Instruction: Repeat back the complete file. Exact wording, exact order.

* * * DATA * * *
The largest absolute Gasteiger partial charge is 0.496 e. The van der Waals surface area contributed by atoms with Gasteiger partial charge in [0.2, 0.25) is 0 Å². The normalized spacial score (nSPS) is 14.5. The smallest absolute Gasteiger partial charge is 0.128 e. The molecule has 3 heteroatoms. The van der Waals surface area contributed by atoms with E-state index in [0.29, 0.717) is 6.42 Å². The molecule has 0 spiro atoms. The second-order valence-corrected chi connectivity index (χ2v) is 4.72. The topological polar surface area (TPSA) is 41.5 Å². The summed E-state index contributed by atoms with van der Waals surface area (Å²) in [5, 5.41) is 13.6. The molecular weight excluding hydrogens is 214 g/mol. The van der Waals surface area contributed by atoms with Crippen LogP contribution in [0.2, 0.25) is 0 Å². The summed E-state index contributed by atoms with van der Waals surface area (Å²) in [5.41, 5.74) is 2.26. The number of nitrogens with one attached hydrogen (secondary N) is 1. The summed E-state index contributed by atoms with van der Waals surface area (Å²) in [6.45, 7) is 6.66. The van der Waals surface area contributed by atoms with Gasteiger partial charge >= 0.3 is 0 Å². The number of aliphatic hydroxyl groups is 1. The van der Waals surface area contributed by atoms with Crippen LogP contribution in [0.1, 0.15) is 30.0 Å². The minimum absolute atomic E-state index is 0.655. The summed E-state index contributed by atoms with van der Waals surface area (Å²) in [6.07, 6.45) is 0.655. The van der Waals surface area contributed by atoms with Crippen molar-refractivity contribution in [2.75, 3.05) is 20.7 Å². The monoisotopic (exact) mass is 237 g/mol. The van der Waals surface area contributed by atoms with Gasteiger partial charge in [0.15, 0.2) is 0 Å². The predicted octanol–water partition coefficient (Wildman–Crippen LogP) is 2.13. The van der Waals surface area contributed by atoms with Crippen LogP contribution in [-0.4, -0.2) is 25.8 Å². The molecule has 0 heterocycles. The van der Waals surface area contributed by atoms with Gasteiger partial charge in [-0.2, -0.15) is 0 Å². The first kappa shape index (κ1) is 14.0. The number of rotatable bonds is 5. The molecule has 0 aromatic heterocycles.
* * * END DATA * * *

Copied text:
The largest absolute Gasteiger partial charge is 0.496 e. The van der Waals surface area contributed by atoms with Gasteiger partial charge in [0.2, 0.25) is 0 Å². The normalized spacial score (nSPS) is 14.5. The smallest absolute Gasteiger partial charge is 0.128 e. The molecule has 3 heteroatoms. The van der Waals surface area contributed by atoms with E-state index in [0.29, 0.717) is 6.42 Å². The molecule has 0 spiro atoms. The second-order valence-corrected chi connectivity index (χ2v) is 4.72. The topological polar surface area (TPSA) is 41.5 Å². The summed E-state index contributed by atoms with van der Waals surface area (Å²) in [5, 5.41) is 13.6. The molecular weight excluding hydrogens is 214 g/mol. The van der Waals surface area contributed by atoms with Crippen LogP contribution in [0.2, 0.25) is 0 Å². The summed E-state index contributed by atoms with van der Waals surface area (Å²) in [5.41, 5.74) is 2.26. The number of nitrogens with one attached hydrogen (secondary N) is 1. The summed E-state index contributed by atoms with van der Waals surface area (Å²) in [6.45, 7) is 6.66. The van der Waals surface area contributed by atoms with Gasteiger partial charge >= 0.3 is 0 Å². The number of aliphatic hydroxyl groups is 1. The van der Waals surface area contributed by atoms with Crippen LogP contribution in [0.1, 0.15) is 30.0 Å². The minimum absolute atomic E-state index is 0.655. The summed E-state index contributed by atoms with van der Waals surface area (Å²) in [6.07, 6.45) is 0.655. The van der Waals surface area contributed by atoms with Crippen molar-refractivity contribution in [2.75, 3.05) is 20.7 Å². The monoisotopic (exact) mass is 237 g/mol. The van der Waals surface area contributed by atoms with Gasteiger partial charge in [0.15, 0.2) is 0 Å². The predicted octanol–water partition coefficient (Wildman–Crippen LogP) is 2.13. The van der Waals surface area contributed by atoms with Crippen LogP contribution in [-0.4, -0.2) is 25.8 Å². The molecule has 0 heterocycles. The van der Waals surface area contributed by atoms with Gasteiger partial charge in [-0.2, -0.15) is 0 Å². The first kappa shape index (κ1) is 14.0. The number of rotatable bonds is 5. The molecule has 0 aromatic heterocycles.